Drug manufacturers also offer discounts through their websites, including printable coupons, rebates, trial offers, or free samples.

Set Up a Savings Account 

Putting aside money every paycheck or monthly can create a rainy-day fund for many uses, including medical care and bills. If you can begin saving money for unexpected health expenses, you can budget for physician visits and avoid late payments and collection fees associated with late medical bill payments. 

The Best Places to Get Healthcare Without Insurance 

If you do not have health insurance, you can access many lower-cost alternatives to an emergency room — without the wait. Learn more about your choices.  

Community Health Centers

Community health centers provide primary healthcare to uninsured people and typically offer lower pricing than other options. The following services are provided on a sliding fee scale based on your income, not based on whether you have insurance: 

  • Primary care and preventive health services
  • Urgent care services
  • Dental services
  • Pharmacy services 

The center may even provide transportation as necessary for your medical care. You can find a center near you using the HRSA website.

State or County Departments of Health

You can access health and wellness clinics depending on your state or county. Many clinics focus on education and preventive care, including immunizations, family planning, and screenings for chronic diseases such as cancer, STIs, and tuberculosis.

For this reason, state or county Department of Health clinics can be a good option if you’re uninsured but want to be more proactive about protecting your health. The clinics will not turn away those who can’t pay, and services are offered on a sliding-scale basis.

Urgent Care and Walk-in Clinics 

Urgent care and walk-in clinics offer care at a much lower cost than an emergency room. Physicians and nurse practitioners can treat a wide range of issues, including: 

  • Cuts, sprains, and minor injuries
  • Nausea and vomiting
  • Allergies and rashes 
  • UTIs, sinus infections, coughs, fevers, and other infectious symptoms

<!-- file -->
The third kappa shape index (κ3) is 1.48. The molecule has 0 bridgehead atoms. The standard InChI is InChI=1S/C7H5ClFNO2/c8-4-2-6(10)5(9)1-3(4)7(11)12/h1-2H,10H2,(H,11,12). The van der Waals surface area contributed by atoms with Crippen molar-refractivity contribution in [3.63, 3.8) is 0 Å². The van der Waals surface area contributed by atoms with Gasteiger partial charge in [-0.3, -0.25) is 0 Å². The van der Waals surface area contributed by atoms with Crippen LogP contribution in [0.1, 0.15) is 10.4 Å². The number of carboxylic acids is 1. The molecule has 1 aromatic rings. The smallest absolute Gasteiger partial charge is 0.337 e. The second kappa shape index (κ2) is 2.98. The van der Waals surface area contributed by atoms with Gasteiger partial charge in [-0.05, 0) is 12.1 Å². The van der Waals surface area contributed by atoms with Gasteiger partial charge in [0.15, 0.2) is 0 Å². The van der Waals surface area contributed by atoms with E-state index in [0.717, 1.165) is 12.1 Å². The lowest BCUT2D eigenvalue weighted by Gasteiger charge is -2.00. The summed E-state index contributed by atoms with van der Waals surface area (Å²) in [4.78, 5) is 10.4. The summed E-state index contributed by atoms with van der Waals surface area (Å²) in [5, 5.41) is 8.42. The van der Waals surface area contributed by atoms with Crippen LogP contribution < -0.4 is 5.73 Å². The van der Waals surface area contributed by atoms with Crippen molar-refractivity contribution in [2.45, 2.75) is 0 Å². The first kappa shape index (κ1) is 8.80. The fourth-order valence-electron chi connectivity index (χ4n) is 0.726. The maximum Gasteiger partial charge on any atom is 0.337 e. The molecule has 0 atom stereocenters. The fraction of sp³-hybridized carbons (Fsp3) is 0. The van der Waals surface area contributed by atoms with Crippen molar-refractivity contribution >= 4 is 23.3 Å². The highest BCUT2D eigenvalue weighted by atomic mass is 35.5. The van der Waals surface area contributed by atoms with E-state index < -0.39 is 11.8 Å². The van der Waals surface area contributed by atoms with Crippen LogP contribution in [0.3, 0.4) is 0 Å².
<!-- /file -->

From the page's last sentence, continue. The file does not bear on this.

Some clinics even offer more advanced care on-site — including x-rays and lab work — and can address fractures. You’ll often know pricing up-front, which is usually a flat-rate fee. However, you may also be asked to pay right away. 

Pharmacy Care Clinics 

Nurse practitioners and physician assistants often provide care at these clinics within a retail pharmacy. Care includes diagnosing and treating minor injuries, infections, and illnesses like insect stings, digestive issues, and ear and skin infections. 

While these clinics take insurance, the out-of-pocket rate to treat your condition is generally a low, flat fee you can pay with cash, check, or credit card. Many pharmacy clinics may be open late and on weekends and offer virtual or in-person appointments.  

Teaching Hospitals 

More than 1,000 academic medical centers and teaching hospitals exist nationwide. These hospitals aim to care for the uninsured and other tasks, including research and training future medical professionals. These clinics rely on residents (doctors in training) and their instructors to help provide primary, preventive care, trauma, and urgent care. Costs could be free or based on a sliding scale, which may ask you to offer proof of financial need. 

Employer Sponsored Welfare Programs 

Most people in the U.S. get health insurance through employer-sponsored welfare programs that include workplace benefits. If your employer offers these programs, it can include health insurance coverage for preventive care, doctor visits, and hospital stays.